Data collection when you travel at high speeds

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What is "high speed mapping" and why would we want it

In parts of North America there are fairly large distances between towns, often filled with smaller "farm roads" in-between. In some situations it is not practical to stop and photograph/waypoint each sign post. It may also be useful for recording/confirming the lane structure of motorways/freeways.

At any significant speed the data is not going to be geo-locationally correct, at 120 km/h you're traveling 33 m every second. The location that your GPS outputs might be delayed, and there are pretty significant issues in getting synchronization between recorded (audio or photo) data and GPS track log.

However, if you're just trying to tag roads traced from other sources such as aerial photography, this idea might just work.


If you don't realise that you should be safe whilst driving, please shred your driving license now and do us all a favour!

Photo mapping isn't a very safe thing to attempt while driving. If you're the passenger, this can work well. This really depends on road conditions. It will be safe in some situations, and not in others.

Audio mapping seems like the most practical solution while driving. Use a voice recorder (or PC/Laptop doing the same) and then to relate this to the GPS track log afterwards. There is support for audio recording in JOSM, which can handle either short snippets of audio or a long recording lasting the length of the track.

Use short and descriptive comments

Main article: Data_collection_using_short_descriptive_comments#Examples

You should try to start your comment at the point of intersection of the feature, that way the timestamp will be as close as possible. As mentioned these positions are not going to be spot on, but will be close enough to identify features.

The solution?

The basic idea is to use Manauton to automatically record separate sound files at each point (with encoded click track/time stamp) using it's autonomous mode which triggers on sound level. Then pass these wave files through a parser which will compare time stamp with gps track and spit out a series of gpx waypoint files which can be open with JOSM.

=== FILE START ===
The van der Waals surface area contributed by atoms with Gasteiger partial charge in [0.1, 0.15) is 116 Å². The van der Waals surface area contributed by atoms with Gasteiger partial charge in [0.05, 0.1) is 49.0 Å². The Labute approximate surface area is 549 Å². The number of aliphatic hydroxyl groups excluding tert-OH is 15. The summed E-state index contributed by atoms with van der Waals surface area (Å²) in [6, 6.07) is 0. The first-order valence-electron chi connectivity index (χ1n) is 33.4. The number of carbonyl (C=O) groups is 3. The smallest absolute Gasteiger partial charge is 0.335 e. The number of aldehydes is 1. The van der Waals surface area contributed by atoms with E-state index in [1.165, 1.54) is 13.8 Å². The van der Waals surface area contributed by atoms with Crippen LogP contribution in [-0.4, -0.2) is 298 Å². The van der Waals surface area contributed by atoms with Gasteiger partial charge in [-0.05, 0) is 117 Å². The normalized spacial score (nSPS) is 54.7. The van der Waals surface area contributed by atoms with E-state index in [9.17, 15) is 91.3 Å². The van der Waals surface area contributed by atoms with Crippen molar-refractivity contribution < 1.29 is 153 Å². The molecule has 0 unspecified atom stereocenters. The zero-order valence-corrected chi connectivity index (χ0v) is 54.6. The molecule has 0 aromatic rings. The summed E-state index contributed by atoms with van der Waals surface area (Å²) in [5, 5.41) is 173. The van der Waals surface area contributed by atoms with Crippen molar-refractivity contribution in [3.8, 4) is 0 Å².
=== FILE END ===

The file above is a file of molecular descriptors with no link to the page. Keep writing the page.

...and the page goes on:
I had to patch Manauton to get it to build and to alter the format of the time stamp. I had to patch GpsEventSync to allow input from the stdin (using input file name '-').

After which the following command does the 'biz'.

 interpretclick sample.wav | sed '/Z$/ a\00:00' | ges track.gpx - sample.gpx

There is still an issue that GpsEventSync produces a GPX file with the last point repeated, however the GPX file does load into JOSM

[disclaimer - still to be tested in the field, after fixing a very noisy wheel bearing :-( ]

--Mungewell 02:49, 2 April 2008 (BST)


What about a video camera? It provides more information than a voice recorder, you don't have to pay attention to anything but the road, and it records things that you missed. Andrewpmk 00:54, 27 March 2008 (UTC)

The problem with video, is that it's low(ish) res, will probably be pointing at the wrong thing and will take ages to filter through as there would be no reference points. It also takes a lot of space to store resultant files. --Mungewell 00:57, 2 April 2008 (BST)
See also Video mapping -- Harry Wood 11:55, 18 November 2008 (UTC)

I think the incresaed availability of dashcams and improvements to services like Mapillary have changed things a little since this was written. "High speed" photomapping can be OK if done with a proper mount. --InsertUser (talk) 13:09, 1 March 2020 (UTC)